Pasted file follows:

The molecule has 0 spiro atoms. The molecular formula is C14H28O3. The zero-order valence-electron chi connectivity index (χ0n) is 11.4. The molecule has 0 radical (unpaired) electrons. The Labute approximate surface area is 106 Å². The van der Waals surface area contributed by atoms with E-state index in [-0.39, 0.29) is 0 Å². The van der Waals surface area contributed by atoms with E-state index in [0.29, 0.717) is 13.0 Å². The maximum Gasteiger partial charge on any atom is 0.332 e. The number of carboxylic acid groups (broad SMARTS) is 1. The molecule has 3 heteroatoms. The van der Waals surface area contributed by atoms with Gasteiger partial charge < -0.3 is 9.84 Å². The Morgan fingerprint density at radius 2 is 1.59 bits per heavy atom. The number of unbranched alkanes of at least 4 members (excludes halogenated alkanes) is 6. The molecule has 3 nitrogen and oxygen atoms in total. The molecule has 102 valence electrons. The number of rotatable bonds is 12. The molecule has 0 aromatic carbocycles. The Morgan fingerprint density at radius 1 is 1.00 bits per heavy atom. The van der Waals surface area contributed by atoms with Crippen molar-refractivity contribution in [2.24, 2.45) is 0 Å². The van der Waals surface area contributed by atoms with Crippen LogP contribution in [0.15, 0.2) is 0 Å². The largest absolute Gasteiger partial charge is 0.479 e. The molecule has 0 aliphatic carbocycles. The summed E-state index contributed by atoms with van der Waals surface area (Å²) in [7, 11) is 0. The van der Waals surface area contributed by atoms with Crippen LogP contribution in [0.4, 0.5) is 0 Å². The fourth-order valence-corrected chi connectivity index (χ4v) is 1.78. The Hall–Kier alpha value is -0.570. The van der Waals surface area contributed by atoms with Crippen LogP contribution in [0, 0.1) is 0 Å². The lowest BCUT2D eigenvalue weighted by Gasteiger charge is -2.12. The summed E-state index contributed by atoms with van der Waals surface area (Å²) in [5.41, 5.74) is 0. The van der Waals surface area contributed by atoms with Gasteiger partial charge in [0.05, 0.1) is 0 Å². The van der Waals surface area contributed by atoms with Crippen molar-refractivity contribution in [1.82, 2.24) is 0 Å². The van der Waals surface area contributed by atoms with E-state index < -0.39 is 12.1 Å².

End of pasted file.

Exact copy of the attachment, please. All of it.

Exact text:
The molecule has 0 spiro atoms. The molecular formula is C14H28O3. The zero-order valence-electron chi connectivity index (χ0n) is 11.4. The molecule has 0 radical (unpaired) electrons. The Labute approximate surface area is 106 Å². The van der Waals surface area contributed by atoms with E-state index in [-0.39, 0.29) is 0 Å². The van der Waals surface area contributed by atoms with E-state index in [0.29, 0.717) is 13.0 Å². The maximum Gasteiger partial charge on any atom is 0.332 e. The number of carboxylic acid groups (broad SMARTS) is 1. The molecule has 3 heteroatoms. The van der Waals surface area contributed by atoms with Gasteiger partial charge < -0.3 is 9.84 Å². The Morgan fingerprint density at radius 2 is 1.59 bits per heavy atom. The number of unbranched alkanes of at least 4 members (excludes halogenated alkanes) is 6. The molecule has 3 nitrogen and oxygen atoms in total. The molecule has 102 valence electrons. The number of rotatable bonds is 12. The molecule has 0 aromatic carbocycles. The Morgan fingerprint density at radius 1 is 1.00 bits per heavy atom. The van der Waals surface area contributed by atoms with Crippen molar-refractivity contribution in [2.24, 2.45) is 0 Å². The van der Waals surface area contributed by atoms with Crippen LogP contribution in [0.15, 0.2) is 0 Å². The largest absolute Gasteiger partial charge is 0.479 e. The molecule has 0 aliphatic carbocycles. The summed E-state index contributed by atoms with van der Waals surface area (Å²) in [7, 11) is 0. The van der Waals surface area contributed by atoms with Crippen LogP contribution in [0.4, 0.5) is 0 Å². The fourth-order valence-corrected chi connectivity index (χ4v) is 1.78. The Hall–Kier alpha value is -0.570. The van der Waals surface area contributed by atoms with Crippen LogP contribution in [0, 0.1) is 0 Å². The lowest BCUT2D eigenvalue weighted by Gasteiger charge is -2.12. The summed E-state index contributed by atoms with van der Waals surface area (Å²) in [5.41, 5.74) is 0. The van der Waals surface area contributed by atoms with Gasteiger partial charge in [0.05, 0.1) is 0 Å². The van der Waals surface area contributed by atoms with Crippen molar-refractivity contribution in [1.82, 2.24) is 0 Å². The van der Waals surface area contributed by atoms with E-state index < -0.39 is 12.1 Å².